Ok, ok, this is the same day as the last post. But I can’t sleep, so I though, why not?
So, basically, when I got back from four months in sunny Nicaragua, I found myself deep in the throes of a FREEZING New England winter, which is where I’m from. And I mean FREEZING. And SO much snow. And I made a discovery about myself — I much prefer to be sweating than shivering.
After three weeks of being at home, my grandmother died, 😦 , and so right before I headed back to the spring semester, I flew to Kansas City to the funeral, and then from there, flew to the midwest. (And yes, I’m leaving the location vague on purpose. PRIVACYY)
It only took me about two weeks to realize I wasn’t where I needed to be. It started with Jane Eyre.
I love Jane Eyre.
I love it a lot.
I love that Jane is such a real character, in a time when that couldn’t be said for many female characters in literature. I loved that she isn’t this beautiful, giggly, blonde-haired girl with flowing locks. And she’s witty. And, it’s such a delightfully spooky book at the same time. So, yeah, I love the book. What I DON’T love, is having to improvise bullshit inner meanings, or comb through the second for literary devices. And by the end of the first week, I was starting to dislike Jane Eyre, and that FREAKED me out.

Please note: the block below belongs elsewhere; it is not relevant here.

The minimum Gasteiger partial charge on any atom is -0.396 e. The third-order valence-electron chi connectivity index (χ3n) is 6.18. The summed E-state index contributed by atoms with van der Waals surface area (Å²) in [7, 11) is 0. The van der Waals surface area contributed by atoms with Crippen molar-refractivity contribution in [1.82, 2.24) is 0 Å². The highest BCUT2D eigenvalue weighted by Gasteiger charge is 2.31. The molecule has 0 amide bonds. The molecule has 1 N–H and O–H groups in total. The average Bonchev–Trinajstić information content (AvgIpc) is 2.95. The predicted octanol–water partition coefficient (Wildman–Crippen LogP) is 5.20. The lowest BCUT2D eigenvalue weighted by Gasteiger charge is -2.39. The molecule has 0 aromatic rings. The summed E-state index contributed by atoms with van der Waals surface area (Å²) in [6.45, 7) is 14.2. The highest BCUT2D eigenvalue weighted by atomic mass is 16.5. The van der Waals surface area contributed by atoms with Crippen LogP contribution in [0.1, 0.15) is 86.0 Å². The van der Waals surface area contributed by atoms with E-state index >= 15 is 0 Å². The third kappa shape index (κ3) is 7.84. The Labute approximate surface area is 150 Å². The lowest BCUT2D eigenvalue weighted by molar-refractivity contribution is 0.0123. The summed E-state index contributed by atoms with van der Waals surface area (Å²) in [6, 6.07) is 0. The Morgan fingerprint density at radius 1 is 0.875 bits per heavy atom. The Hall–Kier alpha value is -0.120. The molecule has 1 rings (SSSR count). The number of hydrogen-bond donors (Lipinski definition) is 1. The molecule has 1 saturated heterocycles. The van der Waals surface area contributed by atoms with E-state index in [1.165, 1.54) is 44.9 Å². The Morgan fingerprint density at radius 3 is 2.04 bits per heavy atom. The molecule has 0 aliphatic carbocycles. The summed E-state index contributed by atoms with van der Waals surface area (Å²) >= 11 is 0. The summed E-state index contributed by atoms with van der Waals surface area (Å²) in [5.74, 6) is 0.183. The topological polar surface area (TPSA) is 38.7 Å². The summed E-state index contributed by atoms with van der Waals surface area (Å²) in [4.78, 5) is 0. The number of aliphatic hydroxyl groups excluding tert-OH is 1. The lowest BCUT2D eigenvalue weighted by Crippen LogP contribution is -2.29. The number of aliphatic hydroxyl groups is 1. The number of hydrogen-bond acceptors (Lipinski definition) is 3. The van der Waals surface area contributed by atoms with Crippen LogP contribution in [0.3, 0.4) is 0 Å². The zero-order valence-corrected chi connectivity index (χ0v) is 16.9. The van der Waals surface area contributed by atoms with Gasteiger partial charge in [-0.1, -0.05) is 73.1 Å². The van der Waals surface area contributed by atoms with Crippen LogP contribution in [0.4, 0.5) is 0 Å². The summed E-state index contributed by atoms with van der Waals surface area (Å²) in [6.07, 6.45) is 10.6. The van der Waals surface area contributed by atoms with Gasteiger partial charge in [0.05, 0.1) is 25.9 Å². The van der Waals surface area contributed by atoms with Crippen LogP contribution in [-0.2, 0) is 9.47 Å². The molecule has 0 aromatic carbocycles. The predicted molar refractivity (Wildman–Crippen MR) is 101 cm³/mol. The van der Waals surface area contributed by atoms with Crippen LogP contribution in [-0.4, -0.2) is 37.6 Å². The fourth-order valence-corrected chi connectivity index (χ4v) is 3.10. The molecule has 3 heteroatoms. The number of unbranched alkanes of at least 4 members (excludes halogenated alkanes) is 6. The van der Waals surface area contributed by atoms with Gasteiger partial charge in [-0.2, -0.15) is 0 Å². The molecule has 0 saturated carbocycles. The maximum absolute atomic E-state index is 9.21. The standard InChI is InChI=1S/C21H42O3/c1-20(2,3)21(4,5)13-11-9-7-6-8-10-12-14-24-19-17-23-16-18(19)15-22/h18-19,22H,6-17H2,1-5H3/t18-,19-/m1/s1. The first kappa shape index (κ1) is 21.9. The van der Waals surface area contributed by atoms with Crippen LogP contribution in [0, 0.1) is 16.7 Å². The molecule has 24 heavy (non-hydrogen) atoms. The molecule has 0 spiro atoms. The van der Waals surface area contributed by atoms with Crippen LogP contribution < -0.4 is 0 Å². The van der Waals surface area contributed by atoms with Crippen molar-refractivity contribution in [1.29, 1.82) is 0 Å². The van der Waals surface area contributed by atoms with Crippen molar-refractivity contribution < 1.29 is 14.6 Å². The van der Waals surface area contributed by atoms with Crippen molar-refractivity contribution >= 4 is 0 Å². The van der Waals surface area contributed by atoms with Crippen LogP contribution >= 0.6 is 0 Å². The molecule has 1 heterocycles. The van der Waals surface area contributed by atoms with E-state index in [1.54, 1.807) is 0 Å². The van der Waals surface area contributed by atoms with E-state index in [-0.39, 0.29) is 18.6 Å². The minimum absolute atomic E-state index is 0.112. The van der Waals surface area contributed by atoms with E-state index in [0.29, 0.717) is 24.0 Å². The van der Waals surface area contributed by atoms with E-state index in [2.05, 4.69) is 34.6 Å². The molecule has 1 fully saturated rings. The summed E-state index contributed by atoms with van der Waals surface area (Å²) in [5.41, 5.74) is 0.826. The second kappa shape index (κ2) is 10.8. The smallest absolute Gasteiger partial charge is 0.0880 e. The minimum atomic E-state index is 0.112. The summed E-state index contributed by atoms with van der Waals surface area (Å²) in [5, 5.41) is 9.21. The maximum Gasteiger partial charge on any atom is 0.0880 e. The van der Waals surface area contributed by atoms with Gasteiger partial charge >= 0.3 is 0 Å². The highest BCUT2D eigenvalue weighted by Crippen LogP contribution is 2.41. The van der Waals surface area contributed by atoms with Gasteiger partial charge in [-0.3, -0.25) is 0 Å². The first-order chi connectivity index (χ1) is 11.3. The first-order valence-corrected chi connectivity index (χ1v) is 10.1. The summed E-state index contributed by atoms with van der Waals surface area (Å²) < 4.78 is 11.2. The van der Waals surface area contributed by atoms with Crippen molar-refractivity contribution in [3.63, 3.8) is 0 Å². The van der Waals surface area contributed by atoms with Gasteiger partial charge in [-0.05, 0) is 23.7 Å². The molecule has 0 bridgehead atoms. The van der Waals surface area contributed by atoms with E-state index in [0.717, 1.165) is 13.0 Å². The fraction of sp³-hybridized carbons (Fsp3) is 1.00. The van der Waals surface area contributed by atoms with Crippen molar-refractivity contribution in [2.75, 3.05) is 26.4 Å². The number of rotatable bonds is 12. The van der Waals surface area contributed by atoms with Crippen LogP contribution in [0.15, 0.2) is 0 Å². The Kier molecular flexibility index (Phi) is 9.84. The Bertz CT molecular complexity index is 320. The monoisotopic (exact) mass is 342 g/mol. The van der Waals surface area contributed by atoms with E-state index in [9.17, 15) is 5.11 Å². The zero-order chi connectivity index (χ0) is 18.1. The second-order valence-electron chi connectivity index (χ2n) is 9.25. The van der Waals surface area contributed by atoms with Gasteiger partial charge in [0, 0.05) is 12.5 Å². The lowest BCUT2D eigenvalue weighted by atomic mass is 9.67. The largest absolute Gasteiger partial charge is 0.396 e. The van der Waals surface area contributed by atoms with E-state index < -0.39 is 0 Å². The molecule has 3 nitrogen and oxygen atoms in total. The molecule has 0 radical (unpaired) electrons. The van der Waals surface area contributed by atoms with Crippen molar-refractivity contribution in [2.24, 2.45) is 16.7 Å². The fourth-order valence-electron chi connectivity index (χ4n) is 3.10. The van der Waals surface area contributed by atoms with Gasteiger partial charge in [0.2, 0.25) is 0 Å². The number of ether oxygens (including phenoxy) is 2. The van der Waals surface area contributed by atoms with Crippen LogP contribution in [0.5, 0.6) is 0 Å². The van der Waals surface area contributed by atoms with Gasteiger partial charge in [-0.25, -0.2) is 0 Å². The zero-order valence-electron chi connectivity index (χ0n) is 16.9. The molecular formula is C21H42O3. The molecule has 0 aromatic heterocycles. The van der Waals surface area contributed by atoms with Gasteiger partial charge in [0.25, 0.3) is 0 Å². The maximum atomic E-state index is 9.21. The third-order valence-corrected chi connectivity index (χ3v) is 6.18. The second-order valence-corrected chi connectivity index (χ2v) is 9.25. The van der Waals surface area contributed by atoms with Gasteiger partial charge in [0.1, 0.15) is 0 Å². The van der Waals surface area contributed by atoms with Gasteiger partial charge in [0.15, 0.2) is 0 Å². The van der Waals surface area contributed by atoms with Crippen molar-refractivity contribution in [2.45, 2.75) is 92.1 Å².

Add onto that some family drama, cramming classes because of transfer credits, claustrophobia, and I kinda had a breakdown.
I felt that I had to be where I was, and I didn’t want to be. I felt stuck. I wasn’t sleeping. I was depressed. I kept on having self-degrading thoughts about my self-worth. Stupid, lazy, loser, etc. I was extremely overwhelmed with work that didn’t feel meaningful. And, I kept on thinking about what I had loved the most about Nicaragua. I kept on thinking about this group of kids I taught English to, and the sense of community in Nica which is so different from the US, and walking everywhere, and feeling connected to everything around me.
So I made a drastic change. I dropped out of college. Well, technically, I took a leave of absence, to “keep the door open” even though I couldn’t imagine returning. I knew I wanted to finish my degree, but I felt there was some other stuff I had to do before.
People have asked me, “What did your parents say?” And my parents were fully supportive of the idea because they are adventurers and travelers themselves. Also, they could tell I was very unhappy at school, and I had to do what was best for me.
All of a sudden I found myself back home on the east coast, and I wasn’t sure what I wanted to do. Going to college is convenient because it gives you a plan, and I had just pulled the plan out from beneath me. I had received from my deceased grandparents a small sum of money to put towards education, and I made the decision to expand “education” to outside the classroom. So I signed up for a TEFL course in Leon, Nicaragua, and a few short months later, I found myself on a plane flying back to the place I had left! Life is funny sometimes. Part II of my Nicaraguan adventure!